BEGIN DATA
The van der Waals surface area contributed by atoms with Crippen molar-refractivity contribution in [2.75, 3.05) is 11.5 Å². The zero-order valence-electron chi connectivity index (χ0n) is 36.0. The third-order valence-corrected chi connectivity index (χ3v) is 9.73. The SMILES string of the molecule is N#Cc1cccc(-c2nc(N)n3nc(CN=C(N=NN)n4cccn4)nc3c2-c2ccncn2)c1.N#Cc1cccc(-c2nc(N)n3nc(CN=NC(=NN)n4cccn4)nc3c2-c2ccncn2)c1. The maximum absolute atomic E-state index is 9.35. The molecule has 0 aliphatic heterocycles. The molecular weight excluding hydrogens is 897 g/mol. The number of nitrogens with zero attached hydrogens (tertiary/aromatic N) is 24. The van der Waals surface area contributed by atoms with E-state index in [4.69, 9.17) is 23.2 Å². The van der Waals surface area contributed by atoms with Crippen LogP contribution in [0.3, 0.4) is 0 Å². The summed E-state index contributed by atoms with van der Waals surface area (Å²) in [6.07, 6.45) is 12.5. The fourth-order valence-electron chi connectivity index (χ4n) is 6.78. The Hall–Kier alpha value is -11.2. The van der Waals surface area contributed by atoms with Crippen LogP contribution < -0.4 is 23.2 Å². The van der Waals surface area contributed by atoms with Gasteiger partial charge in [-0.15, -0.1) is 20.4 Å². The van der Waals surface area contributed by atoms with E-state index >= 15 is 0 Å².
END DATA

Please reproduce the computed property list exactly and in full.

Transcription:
The van der Waals surface area contributed by atoms with Crippen molar-refractivity contribution in [2.75, 3.05) is 11.5 Å². The zero-order valence-electron chi connectivity index (χ0n) is 36.0. The third-order valence-corrected chi connectivity index (χ3v) is 9.73. The SMILES string of the molecule is N#Cc1cccc(-c2nc(N)n3nc(CN=C(N=NN)n4cccn4)nc3c2-c2ccncn2)c1.N#Cc1cccc(-c2nc(N)n3nc(CN=NC(=NN)n4cccn4)nc3c2-c2ccncn2)c1. The maximum absolute atomic E-state index is 9.35. The molecule has 0 aliphatic heterocycles. The molecular weight excluding hydrogens is 897 g/mol. The number of nitrogens with zero attached hydrogens (tertiary/aromatic N) is 24. The van der Waals surface area contributed by atoms with E-state index in [4.69, 9.17) is 23.2 Å². The van der Waals surface area contributed by atoms with Crippen LogP contribution in [0.3, 0.4) is 0 Å². The summed E-state index contributed by atoms with van der Waals surface area (Å²) in [6.07, 6.45) is 12.5. The fourth-order valence-electron chi connectivity index (χ4n) is 6.78. The Hall–Kier alpha value is -11.2. The van der Waals surface area contributed by atoms with Crippen LogP contribution < -0.4 is 23.2 Å². The van der Waals surface area contributed by atoms with Gasteiger partial charge in [-0.15, -0.1) is 20.4 Å². The van der Waals surface area contributed by atoms with E-state index >= 15 is 0 Å².